Twitter is rarely short of drama. Except that last week, Sri Lanka’s Twitter bubble saw some of it originate from an unlikely source — the official handle of the Chinese Embassy here.
It all began with a letter dated April 8, from the Embassy, addressed to the chairman of the privately-run Wijeya Newspapers group. In the letter, which was also released to the media, mission spokesperson Luo Chong took a strong objection to three pieces on COVID-19 published in two of the group’s publications — Daily Mirror and Sunday Times.
One of the articles was an interview, headlined “Sri Lanka must ensure China is held accountable”, with an American Lawyer who has filed a lawsuit against Chinese authorities, whom he blames for the global pandemic. The second, titled “China accused of negligence”, was an interview with the head of a local consumer rights organisation. The third, the Embassy’s letter said, was a column that referred to COVID-19 as “Wuhan COVID”.
The Chinese mission accused the articles of lacking “basic facts, knowledge and compassion”, and said they were “full of” prejudice, racism and hate speech. The six-page letter urged media in general and the 40-year-old Wijeya Newspapers in particular to play a “more responsible and constructive role in this war”.
Both the content and tone of the letter drew quick reactions on social media. “So Chinese diplomats now advise #lka media how to run newspapers? Spox of China Emb in Cmb writes open letter to Chair of Wijeya Newspapers about “3 irresponsible articles” in @Dailymirror_SL & @TimesOnlineLK . What do Chinese babus know of #PressFreedom?” tweeted Nalaka Gunawardene, a writer and media analyst. In a thread on April 9, Mr. Gunawardene said though he had critiqued the newspapers for their “lapses and biases”, he stood by their right to carry op-eds with critical viewpoints.
In its reply to the Embassy, the Daily Mirror stood its ground and “reiterated” that it provides a forum for diverse viewpoints and that the articles referenced by the mission were carried as per the journalistic tradition of respecting expression of different opinions.
Meanwhile, many others also challenged the Chinese Embassy on its position. “So, you can present your position. But other people can also present a different position — unlike in China,” tweeted @indica, a blogger.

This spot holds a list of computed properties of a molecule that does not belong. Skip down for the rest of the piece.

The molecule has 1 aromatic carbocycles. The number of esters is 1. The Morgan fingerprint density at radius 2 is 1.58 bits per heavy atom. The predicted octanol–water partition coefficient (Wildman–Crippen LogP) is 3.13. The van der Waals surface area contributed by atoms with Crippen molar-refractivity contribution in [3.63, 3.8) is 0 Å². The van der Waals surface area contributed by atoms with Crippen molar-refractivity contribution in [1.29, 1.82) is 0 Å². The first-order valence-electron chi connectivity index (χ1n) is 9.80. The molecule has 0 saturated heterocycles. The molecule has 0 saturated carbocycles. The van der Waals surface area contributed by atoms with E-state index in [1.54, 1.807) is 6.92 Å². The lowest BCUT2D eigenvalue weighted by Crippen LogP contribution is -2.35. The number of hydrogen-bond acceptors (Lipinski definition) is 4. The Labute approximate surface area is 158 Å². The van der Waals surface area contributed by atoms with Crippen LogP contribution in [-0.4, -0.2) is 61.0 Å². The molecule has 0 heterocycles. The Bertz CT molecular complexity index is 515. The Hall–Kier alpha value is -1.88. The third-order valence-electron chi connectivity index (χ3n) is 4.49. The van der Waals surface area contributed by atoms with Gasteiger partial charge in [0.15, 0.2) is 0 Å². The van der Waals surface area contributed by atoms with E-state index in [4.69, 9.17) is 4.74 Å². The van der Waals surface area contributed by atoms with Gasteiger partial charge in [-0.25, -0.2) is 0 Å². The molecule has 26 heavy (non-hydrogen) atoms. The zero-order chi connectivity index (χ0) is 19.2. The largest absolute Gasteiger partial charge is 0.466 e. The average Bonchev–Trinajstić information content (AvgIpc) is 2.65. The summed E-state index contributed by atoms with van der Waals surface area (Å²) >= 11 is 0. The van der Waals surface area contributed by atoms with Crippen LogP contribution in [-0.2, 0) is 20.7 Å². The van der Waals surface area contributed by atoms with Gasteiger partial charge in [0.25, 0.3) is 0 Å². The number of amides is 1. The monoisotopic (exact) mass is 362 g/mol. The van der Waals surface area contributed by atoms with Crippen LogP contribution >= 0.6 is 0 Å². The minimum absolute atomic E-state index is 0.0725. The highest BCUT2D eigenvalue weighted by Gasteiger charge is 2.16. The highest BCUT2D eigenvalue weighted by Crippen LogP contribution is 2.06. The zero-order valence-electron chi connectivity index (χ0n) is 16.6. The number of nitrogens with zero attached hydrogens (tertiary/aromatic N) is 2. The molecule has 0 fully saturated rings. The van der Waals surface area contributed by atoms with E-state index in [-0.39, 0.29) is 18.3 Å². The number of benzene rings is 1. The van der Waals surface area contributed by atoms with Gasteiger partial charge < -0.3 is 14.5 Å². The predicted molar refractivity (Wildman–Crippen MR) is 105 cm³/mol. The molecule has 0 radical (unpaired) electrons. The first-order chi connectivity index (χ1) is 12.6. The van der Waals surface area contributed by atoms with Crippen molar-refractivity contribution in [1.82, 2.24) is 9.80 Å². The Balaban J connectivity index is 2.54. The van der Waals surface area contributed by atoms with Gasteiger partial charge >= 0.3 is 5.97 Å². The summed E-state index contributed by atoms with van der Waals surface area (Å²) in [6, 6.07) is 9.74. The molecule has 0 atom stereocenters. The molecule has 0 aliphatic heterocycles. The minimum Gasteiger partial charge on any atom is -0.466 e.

While Twitter users taking on official tweets is not uncommon, official handles responding to those tweets is. Surprisingly, the mission decided to respond to several critics individually. “Does #PressFreedom allow any baseless hatred speech be published and the media has no responsibility for its publication? No #PressFreedom for China and China can’t present its position? Discussion about the pandemic should focus on #COVID19 itself, isn’t it?” @ChinaEmbSL said in a response.
Even as the spat between a resident foreign mission and citizens of the host country raised eyebrows, in an intriguing move, Twitter suspended the Chinese Embassy handle on April 13. Evidently, the Chinese mission’s views didn’t go well with Sri Lankans. But it wasn’t clear why Twitter chose to suspend the mission’s handle — it was arguably combative, not abusive. According to Twitter’s suspension policy, the decision to suspend Twitter accounts are commonly driven by three reasons — spam or fake; accounts at security risk or hacked handles, and those with “abusive” tweets.
The following day, the Embassy tweeted that Twitter had suspended its account without any specific reason. “The Embassy made solemn representation twice, requesting to clarify and correct. This morning, Twitter replied for a ‘systematic mistake’, apologised and unsuspended our account,” the handle said, adding freedom of speech must be honoured without “double standards”.
Sri Lanka responded to the development from the highest levels. “We welcome the reinstating of the Official Twitter Account of the Chinese Embassy in Colombo @ChinaEmbSL,” Foreign Relations Minister Dinesh Gunawardene tweeted.
After a week of twists and turns, the Embassy’s Twitter handle is now back to sharing official updates regularly. On Friday, it tweeted on Wuhan’s revised number of COVID-19 cases and fatalities, and about Chinese aid to help Sri Lanka contain the coronavirus.
The handle may be back in business, but it hasn’t been able to escape difficult questions from Sri Lankans. “So now Twitter has unbanned you. Can you now unban Twitter in China?” @indica asked in a tweet.